Whether you like them in your breakfast bowl or in a protein shake, oats are a delicious source of essential nutrients you need daily for good health. Not only do oats provide a wealth of vitamins and minerals, but they also contain a particular type of dietary fiber that can lower cholesterol. Combined with protein and other nutritious ingredients, an oatmeal protein shake makes an ideal breakfast on the go or post-workout snack.
Nutritious Whole-Grain Oatmeal
As a whole grain, oatmeal hasn't been processed to remove the bran and germ like refined grains, such as white rice. That means it retains all its natural nutrients and dietary fiber. One-third cup of dry oatmeal provides 102 calories, 73 of which come from complex carbohydrates. Complex carbohydrates digest more slowly than simple carbs, and they keep you feeling full longer. Combining oats with protein, the most satiating of the macronutrients, will make for a filling oatmeal protein shake to keep you satisfied for hours.
One serving of oatmeal provides 3 grams of fiber, which comprises 7 to 11 percent of the 38 grams of fiber recommended daily for men and the 25 grams recommended for women. Oats are particularly rich in a type of soluble fiber called beta-glucan, which can aid heart health. According to a study published in The American Journal of Clinical Nutrition in 2014, consuming 3 grams of oat beta-glucan per day lowers levels of total cholesterol and the unhealthy LDL cholesterol without affecting levels of healthy HDL cholesterol.
Packed With Protein
Oats also contain 4 grams of protein, which will boost the total protein content of your oatmeal protein shake. Protein aids the synthesis and repair of muscle tissue and supports the immune system. The protein in oatmeal is called incomplete, because it's low in one of the essential amino acids that comprise protein. However, combining oats with an animal source of protein — such as whey — or with a complementary protein such as pea protein will create a complete protein source.
Vitamins and Minerals in Oats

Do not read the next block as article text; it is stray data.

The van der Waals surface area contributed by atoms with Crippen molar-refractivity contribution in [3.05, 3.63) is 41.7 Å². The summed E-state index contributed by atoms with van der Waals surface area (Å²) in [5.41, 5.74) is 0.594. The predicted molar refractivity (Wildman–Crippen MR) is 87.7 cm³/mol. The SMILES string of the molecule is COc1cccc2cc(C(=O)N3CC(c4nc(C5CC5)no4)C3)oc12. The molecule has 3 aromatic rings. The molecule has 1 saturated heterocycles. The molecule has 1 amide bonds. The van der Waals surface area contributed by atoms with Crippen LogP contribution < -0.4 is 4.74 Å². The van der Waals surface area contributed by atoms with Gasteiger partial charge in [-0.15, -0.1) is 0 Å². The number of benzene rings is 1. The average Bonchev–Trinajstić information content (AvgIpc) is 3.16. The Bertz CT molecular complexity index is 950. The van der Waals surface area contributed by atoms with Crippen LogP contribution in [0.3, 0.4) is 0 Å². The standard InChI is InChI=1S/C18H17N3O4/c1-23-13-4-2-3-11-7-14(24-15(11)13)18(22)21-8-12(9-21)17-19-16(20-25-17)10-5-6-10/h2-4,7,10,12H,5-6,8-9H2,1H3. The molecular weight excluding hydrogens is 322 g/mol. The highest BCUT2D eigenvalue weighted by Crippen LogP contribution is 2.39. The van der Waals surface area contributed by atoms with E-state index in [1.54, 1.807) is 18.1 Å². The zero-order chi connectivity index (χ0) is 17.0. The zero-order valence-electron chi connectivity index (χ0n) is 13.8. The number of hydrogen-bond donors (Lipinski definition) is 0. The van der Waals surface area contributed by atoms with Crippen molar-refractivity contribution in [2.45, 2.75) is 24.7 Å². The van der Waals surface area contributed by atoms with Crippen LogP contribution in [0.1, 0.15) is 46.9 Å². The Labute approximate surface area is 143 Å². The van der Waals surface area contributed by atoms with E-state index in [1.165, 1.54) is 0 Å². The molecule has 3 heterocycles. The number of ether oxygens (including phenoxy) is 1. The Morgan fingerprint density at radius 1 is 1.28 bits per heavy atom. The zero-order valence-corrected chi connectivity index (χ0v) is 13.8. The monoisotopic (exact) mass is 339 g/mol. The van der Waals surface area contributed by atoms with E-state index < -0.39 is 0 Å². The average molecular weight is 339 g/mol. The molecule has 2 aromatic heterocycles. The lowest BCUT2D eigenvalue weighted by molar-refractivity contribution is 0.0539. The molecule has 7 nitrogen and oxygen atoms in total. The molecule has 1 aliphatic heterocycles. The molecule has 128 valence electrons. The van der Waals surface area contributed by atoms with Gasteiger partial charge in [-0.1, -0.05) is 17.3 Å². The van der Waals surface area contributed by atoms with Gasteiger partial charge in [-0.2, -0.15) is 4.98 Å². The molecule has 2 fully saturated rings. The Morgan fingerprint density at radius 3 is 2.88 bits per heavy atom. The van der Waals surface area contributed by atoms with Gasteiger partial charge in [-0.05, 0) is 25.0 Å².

Adding oats to your protein shake will add small amounts of several important vitamins and minerals. One serving of oats provides around 10 percent of the recommended daily allowance, or RDA, of the B vitamin thiamin, which is critical for growth and development and cell function. It also provides 16 percent of the RDA for phosphorus, a mineral involved in bone mineralization, energy production and cell signaling.
Almost 19 percent of the iron RDA for men is provided by a serving of oats; women will get 8.5 percent of their daily needs from one serving. Iron helps the muscles use oxygen, and it's part of many types of proteins and enzymes. Per serving, oats also provide 9 and 12.5 percent of the RDA for men and women, respectively, for zinc, a mineral that boosts immunity.
Oatmeal Protein Smoothie Recipes
There are numerous ways to make a delicious oatmeal protein shake. First, pick your protein source, whether whey, rice or pea. Next, add a serving of oatmeal and a little natural sweetness from fruit or a nut butter, which will also contribute fiber and protein.
Boys Ahoy offers up a recipe for an oatmeal peanut butter protein shake with oats, vanilla whey powder, peanut butter powder, almond milk and banana; or, you could try Jennifer Meyering's take on everyone's favorite cookie with her oatmeal cookie protein shake made with oats, chocolate protein powder, cinnamon, vanilla extract and unsweetened almond milk. Keep it healthy by avoiding added sugar, and load it up with nutritious fruits, nuts, seeds and even veggies.
- Choosemyplate.gov: What foods are in the Grains Group?
- The American Journal of Clinical Nutrition: Cholesterol-lowering effects of oat β-glucan: a meta-analysis of randomized controlled trials
- USDA: Basic Report: 08120, Cereals, oats, regular and quick, not fortified, dry
- American Heart Association: Carbohydrates
- The American Journal of Clinical Nutrition: Protein, weight management, and satiety
- National Academy of Medicine: Dietary Reference Intakes: Macronutrients
- WebMD: Are high-protein foods good for the immune system?
- Sunshine Coast Dietetics: Complementary proteins and how they work
- National Academy of Medicine: Dietary Reference Intakes (DRIs): Recommended Dietary Allowances and Adequate Intakes, Elements
- Mayo Clinic: Thiamin
- Linus Pauling Institute: Phosphorus
- MedlinePlus: Iron
- Molecular Medicine: Zinc in Human Health: Effect of Zinc on Immune Cells
- Boys Ahoy: Oatmeal Peanut Butter Protein Smoothie
- Jennifer Meyering: Oatmeal Cookie Protein Shake